I would like to think of myself as a feminist. I want to fight the good fight, for women, everywhere. I believe we all deserve the same equal rights as our brothers. About a week ago, my favorite feminist, Franchesca Ramsey, was speaking on Snapchat about an experience she encountered and mentioned the word intersectionality. I had no idea what the word meant but was very intrigued to look it up and learn more about it.
Intersectionality is used to describe the overlapping of social identities and oppression and how feminists should take into account the needs of women from all different backgrounds and races when considering issues that need to be advocated for. Intersectionality isn’t just about race. It has expanded to more – sexual orientation, religion, class and even disabilities are considered.
Feminism without intersectionality is like a one-size dress that not all women can fit into. It was created and designed for a specific woman in mind and everyone else can go kick rocks. The year the Civil Rights Act was passed, in 1964, was the first time General Motors hired a black woman to work for their company. In 1976, General Motors was sued for discrimination. Blacks did one job while whites did another. Women, thanks to that Civil Rights Act, were welcome to apply for jobs, but most jobs can only be occupied by a man. Now, here is where the problem kicks in. Black jobs were men’s jobs only, and women’s jobs where for whites only. So where do the black women fit in to the scenario? Simple. They didn’t.
Of course, the court dismissed any claims of discrimination and the case was thrown away. The court believed that black women shouldn’t be allowed to combine race and gender into one claim. Ridiculous, I know.
Intersectionality is understanding that we, as women, belong to a different group of classifications and that sometimes we have a tendency to focus all of our energy to just one of those classifications.
“My feminism will be intersectional or it will be bullshit!” –Flavia Dzodan
Feminism is pointless without intersectionality and inclusion. Another great example of the lack of intersectionality and inclusion in feminism is the “Imagine if men were as disgusted with rape as they are with periods” campaign, started by a young woman in Germany. It was a smart and effective campaign! I’ll give her that. But the campaign only took into account cis-gendered women, women that are not transgender. But approximately 50% of transgendered women experience some form of sexual abuse in their life. While this campaign is great and shed light on a very important topic and issue that us women face all the time, it didn’t include or take into account all women and that is where we have a problem with lack of intersectionality.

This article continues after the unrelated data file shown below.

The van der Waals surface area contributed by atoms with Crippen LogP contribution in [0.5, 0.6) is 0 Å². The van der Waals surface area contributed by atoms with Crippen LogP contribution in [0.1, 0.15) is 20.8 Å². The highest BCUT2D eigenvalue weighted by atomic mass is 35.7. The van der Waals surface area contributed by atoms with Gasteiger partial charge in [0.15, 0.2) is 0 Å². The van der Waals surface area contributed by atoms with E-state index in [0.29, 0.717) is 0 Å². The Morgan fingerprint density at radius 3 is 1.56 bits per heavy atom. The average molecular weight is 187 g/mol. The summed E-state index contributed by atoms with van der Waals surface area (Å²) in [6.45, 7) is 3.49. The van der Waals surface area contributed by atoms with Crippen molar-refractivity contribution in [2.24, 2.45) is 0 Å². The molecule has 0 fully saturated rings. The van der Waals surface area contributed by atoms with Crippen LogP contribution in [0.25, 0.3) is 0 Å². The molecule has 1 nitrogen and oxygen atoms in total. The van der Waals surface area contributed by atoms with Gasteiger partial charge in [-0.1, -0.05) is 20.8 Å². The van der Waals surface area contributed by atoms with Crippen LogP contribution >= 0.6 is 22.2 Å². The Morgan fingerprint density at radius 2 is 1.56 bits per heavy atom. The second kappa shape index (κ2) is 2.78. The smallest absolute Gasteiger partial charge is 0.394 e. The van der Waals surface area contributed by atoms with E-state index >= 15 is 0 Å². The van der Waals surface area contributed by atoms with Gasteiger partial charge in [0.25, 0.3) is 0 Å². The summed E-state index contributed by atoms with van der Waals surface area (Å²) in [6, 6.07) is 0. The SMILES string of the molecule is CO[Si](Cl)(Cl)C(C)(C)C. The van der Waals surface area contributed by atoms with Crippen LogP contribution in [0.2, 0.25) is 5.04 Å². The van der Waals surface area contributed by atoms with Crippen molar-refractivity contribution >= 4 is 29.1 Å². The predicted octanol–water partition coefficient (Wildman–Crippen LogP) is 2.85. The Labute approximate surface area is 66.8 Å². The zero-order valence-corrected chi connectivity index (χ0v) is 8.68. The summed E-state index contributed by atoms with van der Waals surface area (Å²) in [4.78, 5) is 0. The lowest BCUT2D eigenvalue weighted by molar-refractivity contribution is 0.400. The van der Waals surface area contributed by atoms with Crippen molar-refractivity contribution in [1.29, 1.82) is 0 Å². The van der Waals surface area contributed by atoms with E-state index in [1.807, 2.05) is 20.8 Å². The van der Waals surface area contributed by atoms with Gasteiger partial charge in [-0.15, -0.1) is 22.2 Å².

Here are some ways to be an Intersectional Feminist:
1. USE YOUR VOICE TO ADVOCATE FOR THOSE WHO DON’T HAVE ONE
Advocate for people who don’t have that platform to speak on about their issues. If you want to campaign about sexual assault with women and rape, make sure to include all women, all classifications that consider themselves to have been victim of the same kind of abuse.
Check your privilege and get rid of it. Getting rid of your privilege is one of the first steps to intersectionalizing your feminism and becoming more inclusive. Take it upon yourself to look at issues that you might not understand. Learn about these issues that might not affect you and talk to people who can shed knowledge on the topics.
3. SEEK VARIOUS OPINIONS
Look for opinions on topics from a diverse group of people. Don’t close your mind off to only one type or class. Search around, open your mind to the different types of women that can be going through what you are going through and watch yourself grow into a bigger, badder and wiser feminist.
I’m learning as I go. The word intersectionality has been around for years and I’m just hearing about it now. I know that I have a lot more to learn but I’m excited for the journey and the growth that will happen as a result. If you get anything out of my post, it is that we need to be aware of how we interact with others, what we say and how we approach situations. We carry our privileges on our sleeves and wear our self-entitlement like a shield. Once we become more self-aware, we can take that step to being closer towards an equal and all-inclusive society.
Comment below your thoughts, feelings and/or any suggestions you may have!